Cyprus Mail

Hellenic hires to bring down NPLs in race against time, Pijls says

By Stelios Orphanides

Hellenic Bank is in a race against time to reduce its high stock of non-performing loans and has increased its staff levels in order accelerate loan restructurings and loan collection, the bank’s top executive said.

“Our absolute worst enemy is time,” Chief Executive Officer Bert Pijls said in an interview. “Every day we lose is a day lost for the customers to focus on their business and a day lost with the bank in terms of reducing the non-performing loan problem. I do think that things are going too slowly and also the machinery of the new legislation, such as the foreclosures, is too slow”.

Bert Pijls April 2015“Even if we went at light-speed I would want to break the law of physics and go faster,” he said. “Nothing hurts us more than time”.

The first foreclosures are scheduled to take place this month based on the modernised foreclosure legislation enacted in August, Pijls said.

The parliament passed the new foreclosure law, which was part of Cyprus’s bailout terms and aims at speeding up procedures that previously took up to 10 years or longer to complete, and encouraged strategic default. In September 2014 opposition lawmakers suspended implementation of the unpopular law four months but later agreed in April 2015 to allow it to enter into force.

“There are a lot of things happening internally that started to show,” the Dutch banker said.

Hellenic Bank saw its non-performing loans drop to €2.5bn in March which is 58.3 per cent of its loan portfolio, from €2.6bn in December or 5.9 per cent. In March, the lender reported a significant drop in its common equity tier 1 ratio to 13.81 per cent from 14.75 per cent at the end of 2015. This was well above the minimum required by the supervisor, reflecting mainly the impact of the classification of risk-weighted assets.

The number of the bank’s employees rose to 1,580 in March from 1,555 in December 2015 and 1,423 at the end of 2014, when Pijls joined Hellenic. Staff costs rose to €20.6m in the first quarter, in which the bank posted a net profit of €0.3m, from €20.4m in the fourth quarter and €19.7m in January to March of 2015. The increase in staff levels comes as Bank of Cyprus, the largest lender in Cyprus, is in the process of further reducing its workforce with a voluntary retirement scheme.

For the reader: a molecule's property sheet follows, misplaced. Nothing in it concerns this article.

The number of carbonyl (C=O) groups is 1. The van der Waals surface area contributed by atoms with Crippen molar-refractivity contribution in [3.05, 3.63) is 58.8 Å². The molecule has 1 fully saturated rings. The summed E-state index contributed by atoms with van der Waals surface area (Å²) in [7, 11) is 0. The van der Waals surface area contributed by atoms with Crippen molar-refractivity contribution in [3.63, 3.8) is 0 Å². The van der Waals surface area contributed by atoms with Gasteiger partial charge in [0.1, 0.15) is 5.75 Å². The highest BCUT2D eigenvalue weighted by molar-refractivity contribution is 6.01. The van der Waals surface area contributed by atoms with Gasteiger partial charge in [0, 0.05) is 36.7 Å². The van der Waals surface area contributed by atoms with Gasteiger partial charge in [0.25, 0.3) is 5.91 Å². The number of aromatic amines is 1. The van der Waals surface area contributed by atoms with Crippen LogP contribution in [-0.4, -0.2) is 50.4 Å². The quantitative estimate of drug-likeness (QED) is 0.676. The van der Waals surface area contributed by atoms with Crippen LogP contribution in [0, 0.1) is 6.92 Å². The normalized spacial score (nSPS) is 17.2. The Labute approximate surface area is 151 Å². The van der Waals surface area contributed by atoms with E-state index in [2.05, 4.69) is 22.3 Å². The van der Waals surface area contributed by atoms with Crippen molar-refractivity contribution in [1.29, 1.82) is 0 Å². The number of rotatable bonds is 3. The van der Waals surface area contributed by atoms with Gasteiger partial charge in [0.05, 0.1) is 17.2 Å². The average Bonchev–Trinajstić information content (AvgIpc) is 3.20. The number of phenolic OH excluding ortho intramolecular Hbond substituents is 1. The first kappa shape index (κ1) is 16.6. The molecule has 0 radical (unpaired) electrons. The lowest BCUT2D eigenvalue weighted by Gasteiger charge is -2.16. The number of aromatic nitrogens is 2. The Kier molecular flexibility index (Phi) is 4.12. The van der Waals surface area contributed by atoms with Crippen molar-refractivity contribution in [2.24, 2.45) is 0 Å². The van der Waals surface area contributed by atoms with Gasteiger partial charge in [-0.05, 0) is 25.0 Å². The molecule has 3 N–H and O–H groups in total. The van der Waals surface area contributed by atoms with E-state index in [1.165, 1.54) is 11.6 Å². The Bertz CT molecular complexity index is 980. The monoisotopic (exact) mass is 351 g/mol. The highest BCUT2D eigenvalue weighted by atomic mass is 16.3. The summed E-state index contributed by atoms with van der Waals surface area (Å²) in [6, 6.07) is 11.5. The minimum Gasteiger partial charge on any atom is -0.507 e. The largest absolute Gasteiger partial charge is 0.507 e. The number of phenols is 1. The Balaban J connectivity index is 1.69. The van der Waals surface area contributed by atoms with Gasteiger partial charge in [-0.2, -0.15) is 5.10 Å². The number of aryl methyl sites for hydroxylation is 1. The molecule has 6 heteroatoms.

The bank, which last year generated a €13m profit after booking €71m in additional provisions in the fourth quarter, is currently “adequately provisioned,” Hellenic’s chief banker said.

“Managing non-performing loans requires more work than managing a performing loan,” he said. “The hiring of new staff to help reduce non-performing loans was an investment and we got a return”.

While Hellenic’s cost basis – as well as that of competitors – “is too high,” the bank’s ability to reduce it in the short term remains limited given the magnitude and urgency of the non-performing loan problem, he said. “But if the banking sector returns to a normal level of non-performing loans, you can’t maintain the same level of infrastructure”.

Recent data on the economy of Cyprus, which grew last year 1.6 per cent and is expected to expand this year 2.2 per cent, are encouraging news, according to Pijls, as “nothing cures a non-performing loans problem like a bit of economic growth”.

Hellenic’s chief banker said that the bank which wants to gainfully utilise its liquidity is currently seeking opportunities abroad and in particular shipping to expand its business as competition in “overbanked” Cyprus, offers limited opportunities for sustainable organic growth.

“We have shipping clients for almost 40 years and shipping on our books and that’s an area where we want to grow,” Pijls continued. Therefore, “we are investigating now opportunities of obtaining assets where the client is outside Cyprus, and shipping is a good example given that we are the only bank with a dedicated shipping centre in Limassol. We may have shipping companies in Malta or Greece and do the lending in Cyprus”.

The relatively large number of banks operating in retail banking in Cyprus stresses the need for “some consolidation” which will make the sector “sustainable and healthy in the long-term,” said the CEO of Hellenic Bank, which a year ago walked out of takeover talks with the Cyprus subsidiary of Greece’s Bank of Piraeus. He did not specify why. “How, when and who are questions I don’t know”.

While the implementation of structural reforms in the past three years as part of Cyprus’s adjustment programme, which was completed in March allowed the economy to recover on a boost offered by an increase in tourist arrivals as a result of geopolitics, Pijls warned Cypriots not to rest on their laurels or rely on the development of hydrocarbon resources, as energy prices remain low.

“The risk is that we become complacent and believe that these people will continue visiting Cyprus,” he said.” Let’s be honest, many are coming to us because the countries around us are having issues. If those issues disappear many of these people may start visiting again those countries”.

A possible decision by British voters to leave the European Union in the referendum on June 23, will not have “an immediate impact” on tourist arrivals, he said.

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